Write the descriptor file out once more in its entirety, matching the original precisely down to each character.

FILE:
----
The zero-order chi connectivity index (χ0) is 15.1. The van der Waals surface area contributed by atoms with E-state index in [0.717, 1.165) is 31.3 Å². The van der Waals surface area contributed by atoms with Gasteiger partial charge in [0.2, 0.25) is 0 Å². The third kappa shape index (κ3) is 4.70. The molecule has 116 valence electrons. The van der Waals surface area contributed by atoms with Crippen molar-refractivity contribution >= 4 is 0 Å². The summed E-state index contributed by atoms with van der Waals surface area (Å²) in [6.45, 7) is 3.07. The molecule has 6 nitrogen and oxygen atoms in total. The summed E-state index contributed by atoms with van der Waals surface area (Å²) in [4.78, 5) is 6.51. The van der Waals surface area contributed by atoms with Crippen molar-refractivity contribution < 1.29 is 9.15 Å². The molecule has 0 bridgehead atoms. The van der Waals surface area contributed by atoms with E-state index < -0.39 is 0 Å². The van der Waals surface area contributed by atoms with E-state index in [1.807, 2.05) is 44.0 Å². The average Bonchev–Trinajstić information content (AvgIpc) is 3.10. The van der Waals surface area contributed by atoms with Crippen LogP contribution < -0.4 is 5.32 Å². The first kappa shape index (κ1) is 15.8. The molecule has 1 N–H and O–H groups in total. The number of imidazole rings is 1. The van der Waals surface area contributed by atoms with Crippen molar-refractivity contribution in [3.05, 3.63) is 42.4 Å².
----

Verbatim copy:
The zero-order chi connectivity index (χ0) is 15.1. The van der Waals surface area contributed by atoms with E-state index in [0.717, 1.165) is 31.3 Å². The van der Waals surface area contributed by atoms with Gasteiger partial charge in [0.2, 0.25) is 0 Å². The third kappa shape index (κ3) is 4.70. The molecule has 116 valence electrons. The van der Waals surface area contributed by atoms with Crippen molar-refractivity contribution >= 4 is 0 Å². The summed E-state index contributed by atoms with van der Waals surface area (Å²) in [6.45, 7) is 3.07. The molecule has 6 nitrogen and oxygen atoms in total. The summed E-state index contributed by atoms with van der Waals surface area (Å²) in [4.78, 5) is 6.51. The van der Waals surface area contributed by atoms with Crippen molar-refractivity contribution < 1.29 is 9.15 Å². The molecule has 0 bridgehead atoms. The van der Waals surface area contributed by atoms with E-state index < -0.39 is 0 Å². The van der Waals surface area contributed by atoms with E-state index in [1.807, 2.05) is 44.0 Å². The average Bonchev–Trinajstić information content (AvgIpc) is 3.10. The van der Waals surface area contributed by atoms with Crippen LogP contribution < -0.4 is 5.32 Å². The first kappa shape index (κ1) is 15.8. The molecule has 1 N–H and O–H groups in total. The number of imidazole rings is 1. The van der Waals surface area contributed by atoms with Crippen molar-refractivity contribution in [3.05, 3.63) is 42.4 Å².